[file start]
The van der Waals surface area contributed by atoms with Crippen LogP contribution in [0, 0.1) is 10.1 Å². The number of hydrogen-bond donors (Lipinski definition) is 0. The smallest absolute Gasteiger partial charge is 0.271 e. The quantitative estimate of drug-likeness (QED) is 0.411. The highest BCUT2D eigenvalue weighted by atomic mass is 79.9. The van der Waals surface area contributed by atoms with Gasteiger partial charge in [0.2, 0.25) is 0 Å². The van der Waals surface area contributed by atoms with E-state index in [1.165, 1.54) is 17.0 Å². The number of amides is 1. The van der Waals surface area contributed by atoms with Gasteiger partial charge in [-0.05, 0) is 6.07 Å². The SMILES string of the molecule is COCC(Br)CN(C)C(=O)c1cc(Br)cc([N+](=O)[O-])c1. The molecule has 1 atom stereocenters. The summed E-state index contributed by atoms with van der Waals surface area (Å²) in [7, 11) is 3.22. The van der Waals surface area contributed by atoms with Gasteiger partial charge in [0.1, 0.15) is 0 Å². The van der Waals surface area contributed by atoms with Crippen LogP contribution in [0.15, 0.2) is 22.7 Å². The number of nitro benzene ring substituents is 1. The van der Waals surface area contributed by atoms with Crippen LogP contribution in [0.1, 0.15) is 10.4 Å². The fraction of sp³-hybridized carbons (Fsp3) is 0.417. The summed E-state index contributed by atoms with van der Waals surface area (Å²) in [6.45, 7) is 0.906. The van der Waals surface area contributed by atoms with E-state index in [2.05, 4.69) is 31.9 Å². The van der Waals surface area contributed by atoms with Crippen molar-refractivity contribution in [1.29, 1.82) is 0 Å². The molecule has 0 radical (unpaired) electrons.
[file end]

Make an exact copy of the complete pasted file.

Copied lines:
The van der Waals surface area contributed by atoms with Crippen LogP contribution in [0, 0.1) is 10.1 Å². The number of hydrogen-bond donors (Lipinski definition) is 0. The smallest absolute Gasteiger partial charge is 0.271 e. The quantitative estimate of drug-likeness (QED) is 0.411. The highest BCUT2D eigenvalue weighted by atomic mass is 79.9. The van der Waals surface area contributed by atoms with Gasteiger partial charge in [0.2, 0.25) is 0 Å². The van der Waals surface area contributed by atoms with E-state index in [1.165, 1.54) is 17.0 Å². The number of amides is 1. The van der Waals surface area contributed by atoms with Gasteiger partial charge in [-0.05, 0) is 6.07 Å². The SMILES string of the molecule is COCC(Br)CN(C)C(=O)c1cc(Br)cc([N+](=O)[O-])c1. The molecule has 1 atom stereocenters. The summed E-state index contributed by atoms with van der Waals surface area (Å²) in [7, 11) is 3.22. The van der Waals surface area contributed by atoms with Gasteiger partial charge in [0.1, 0.15) is 0 Å². The van der Waals surface area contributed by atoms with Crippen LogP contribution in [0.15, 0.2) is 22.7 Å². The number of nitro benzene ring substituents is 1. The van der Waals surface area contributed by atoms with Crippen LogP contribution in [0.1, 0.15) is 10.4 Å². The fraction of sp³-hybridized carbons (Fsp3) is 0.417. The summed E-state index contributed by atoms with van der Waals surface area (Å²) in [6.45, 7) is 0.906. The van der Waals surface area contributed by atoms with E-state index in [2.05, 4.69) is 31.9 Å². The van der Waals surface area contributed by atoms with Crippen molar-refractivity contribution in [1.29, 1.82) is 0 Å². The molecule has 0 radical (unpaired) electrons.